Along the Bike Trail: Lake View from Trestle

 

Click to Enlarge (Taken with Nikon on 050524)
Along the Bike Trail: Gravel Roadbed

 

(Taken with Nikon on 050524)
Pointe-Bleue: Street Signs

Continuing along, I eventually came out at 11:45 into the back streets of the town of Pointe Bleue (Mashteuiatsh), a Montagnais Indian reservation. It seemed the typical suburban residential street, except that I noticed right away the street signs, written in the Montagnais language. I stopped into a depanneur a bit further along, to top up the ice in my tiny cooler. There noticed the signs in both French and Montagnais. The parking lot behind the depanneur opened out onto the lake, and offered a great panoramic viewpoint.

Mashteuiatsh Indian Reservation: Ice at depanneur

Mashteuiatch Brochure
Mashteuiatch Map
Street map of town

 

Mashteuiatch Brochure
Mashteuiatch Aerial View
Aerial View of Town

 

Click to Enlarge (Taken with Nikon on 050524)
Pointe-Bleue: Indian Reservation

 

Click to Enlarge (Taken with Nikon on 050524)
Pointe-Bleue: Shoreline

 

Click to Enlarge (Taken with Nikon on 050524)
Pointe-Bleue: View out on the Lake

 

I came to a park along the waterfront, with huge concrete structures in the shape of tipis. Close by, I stopped at the tourist information centre to get some brochures. At first the door was locked, and so I returned to my bike. Then a lady came to the door and asked if I wanted anything. What a strange way to run a tourist information office!

Click to Enlarge (Taken with Nikon on 050524)
Pointe-Bleue: Waterfront Park
Unfortunately, the sun was at a bad angle for this photo.

 

Click to Enlarge (Taken with Nikon on 050524)
Pointe-Bleue: Waterfront Park

 

Altogether, I had spent about 20 minutes riding through Pointe Bleue by the time I left the town at 12:06. The shoreline road which had been the main road through the indian town rose up to the crest of a point, whence I could see the town of Roberval stretched out ahead. Indeed, I could see out all around the western shoreline of the lake, as far as the distant heights of Chambord. I would come into Roberval proper at 12:35

Click to Enlarge (Taken with Nikon on 050524)
Pointe-Bleue Welcome Sign (Leaving)

 

Roberval

Click to Enlarge (Taken with Nikon on 050524)
Welcome to Roberval

 

Lahoud
Roberval Approach
Aerial view of Road approaching Roberval

 

Click to Enlarge (Taken with Nikon on 050524)
Roberval Approach: Lake View from Peninsular Heights

 

Click to Enlarge (Taken with Nikon on 050524)
Roberval: Approaching Town

 

The first thing I did was to take a detour along the road that ran out to the point, back in the same direction I had just come, but down at the water level rather than up on the heights. This excursion out to the end of Pointe Scott awarded me great views back onto the cove of Roberval itself. We had come out this way on our previous visit, also for photos. After a short ways, the road came to an end in a park where there was some sort of theatre.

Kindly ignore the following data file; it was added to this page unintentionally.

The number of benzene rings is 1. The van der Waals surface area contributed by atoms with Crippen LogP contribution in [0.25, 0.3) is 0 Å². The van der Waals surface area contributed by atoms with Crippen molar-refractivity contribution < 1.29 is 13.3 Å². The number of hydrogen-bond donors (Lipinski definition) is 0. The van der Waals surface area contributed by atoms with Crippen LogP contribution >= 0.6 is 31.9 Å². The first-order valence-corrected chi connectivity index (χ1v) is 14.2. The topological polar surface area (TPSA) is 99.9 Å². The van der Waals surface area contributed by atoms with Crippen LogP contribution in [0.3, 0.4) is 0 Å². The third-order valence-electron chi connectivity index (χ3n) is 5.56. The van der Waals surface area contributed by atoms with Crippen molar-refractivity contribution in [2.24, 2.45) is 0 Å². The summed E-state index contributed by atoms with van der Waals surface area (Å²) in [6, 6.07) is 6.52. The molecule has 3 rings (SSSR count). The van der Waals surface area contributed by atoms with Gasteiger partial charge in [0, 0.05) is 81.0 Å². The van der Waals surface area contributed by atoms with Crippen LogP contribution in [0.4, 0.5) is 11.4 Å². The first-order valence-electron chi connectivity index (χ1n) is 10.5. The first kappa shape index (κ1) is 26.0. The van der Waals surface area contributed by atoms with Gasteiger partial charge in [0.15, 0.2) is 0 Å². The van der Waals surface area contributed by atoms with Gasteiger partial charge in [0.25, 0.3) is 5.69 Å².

Lahoud
Roberval Peninsula
Aerial View of Pointe Scott

 

Click to Enlarge (Taken with Nikon on 050524)
Roberval: Lake View from Park

 

Click to Enlarge (Taken with Pentax in May, 2002)
Lac Saint Jean from Roberval (2002)

 

Click to Enlarge (Taken with Nikon on 050524)
Roberval: View onto Open Lake from Park

 

Click to Enlarge (Taken with Nikon on 050524)
Roberval: View Across Bay towards Town

 

Click to Enlarge (Taken with Pentax in May, 2002)
Roberval View (2002)

 

(Ville de Roberval/www.campingmontplaisant.com)
Roberval
Aerial view of Roberval

 

I was 12:50 before I was done exploring at the point and was back at my starting point at the entrance to town. I would spend from 13:00 to 13:45 riding around downtown Roberval and checking it out. I had torn a nail and so stopped at the Uniprix to get a nail clipper and some post cards. They did not have any post cards. I rode out along the newer, highway section of town, looking for a Tim Horton's kind of place. I did not find any, but I did come across a Jean Coutu, so I went in to renew my postcard quest. Their postcards were still packed in boxes, but they were kind enough to go fetch them for me. The clerk brought out the whole, big cardboard box for me to go through (after getting the okay from the manager.) What dedication! I selected some to mail and some for myself, and then bought some stamps also.

Roberval, Postcards and stamps
Click to Enlarge (ville)
Roberval Downtown & Marina
Aerial View of Downtown Roberval and Marina

 

Click to Enlarge (Taken with Nikon on 050524)
Roberval: Rail Line Through Town

 

Now I set out in search of a place to settle in and have a coffee while I wrote my postcards. The clerk had warned me that there were no Tim Horton kind of places in Roberval. I rode back down to the waterfront marina, where there was a small casse-croute by the playground. Quite a crowd, at least 30 people, were around, so I figured it ought to be fairly good. I decided to settle in at a picnic table, under the sunshine, and relax as I watched the marina.

The only problem was that I could not be comfortable without a bathroom visit. Alas, I found the facility locked and a sign indicating that the washrooms were for marina members only. I tried convincing the people at the casse-croute to let me have the key, but to no avail. There was nothing for me to do but pack up and be on my way. As I was leaving, I saw a man get into a vehicle with the livery of the marina painted on it. I accosted the poor man and gave him a piece of my mind. He replied in kind and sang me a litany of problems with the town and suggested I take my complaint to the Town Hall, only half a block away.